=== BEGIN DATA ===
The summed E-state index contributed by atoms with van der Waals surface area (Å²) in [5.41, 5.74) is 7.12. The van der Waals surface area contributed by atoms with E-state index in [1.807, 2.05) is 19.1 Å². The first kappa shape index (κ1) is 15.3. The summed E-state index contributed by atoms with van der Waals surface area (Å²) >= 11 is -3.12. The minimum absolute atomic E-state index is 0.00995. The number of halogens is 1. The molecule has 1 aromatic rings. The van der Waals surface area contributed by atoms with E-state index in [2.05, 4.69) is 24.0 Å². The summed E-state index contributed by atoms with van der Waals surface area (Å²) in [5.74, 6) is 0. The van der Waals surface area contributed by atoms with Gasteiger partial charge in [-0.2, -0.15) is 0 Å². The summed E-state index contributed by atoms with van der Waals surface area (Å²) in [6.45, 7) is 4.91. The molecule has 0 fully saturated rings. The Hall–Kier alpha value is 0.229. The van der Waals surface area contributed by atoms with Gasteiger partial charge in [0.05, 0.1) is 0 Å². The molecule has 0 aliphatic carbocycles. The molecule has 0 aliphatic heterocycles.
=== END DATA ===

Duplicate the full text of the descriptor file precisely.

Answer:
The summed E-state index contributed by atoms with van der Waals surface area (Å²) in [5.41, 5.74) is 7.12. The van der Waals surface area contributed by atoms with E-state index in [1.807, 2.05) is 19.1 Å². The first kappa shape index (κ1) is 15.3. The summed E-state index contributed by atoms with van der Waals surface area (Å²) >= 11 is -3.12. The minimum absolute atomic E-state index is 0.00995. The number of halogens is 1. The molecule has 1 aromatic rings. The van der Waals surface area contributed by atoms with E-state index in [2.05, 4.69) is 24.0 Å². The summed E-state index contributed by atoms with van der Waals surface area (Å²) in [5.74, 6) is 0. The van der Waals surface area contributed by atoms with Gasteiger partial charge in [-0.2, -0.15) is 0 Å². The summed E-state index contributed by atoms with van der Waals surface area (Å²) in [6.45, 7) is 4.91. The molecule has 0 fully saturated rings. The Hall–Kier alpha value is 0.229. The van der Waals surface area contributed by atoms with Gasteiger partial charge in [0.05, 0.1) is 0 Å². The molecule has 0 aliphatic carbocycles. The molecule has 0 aliphatic heterocycles.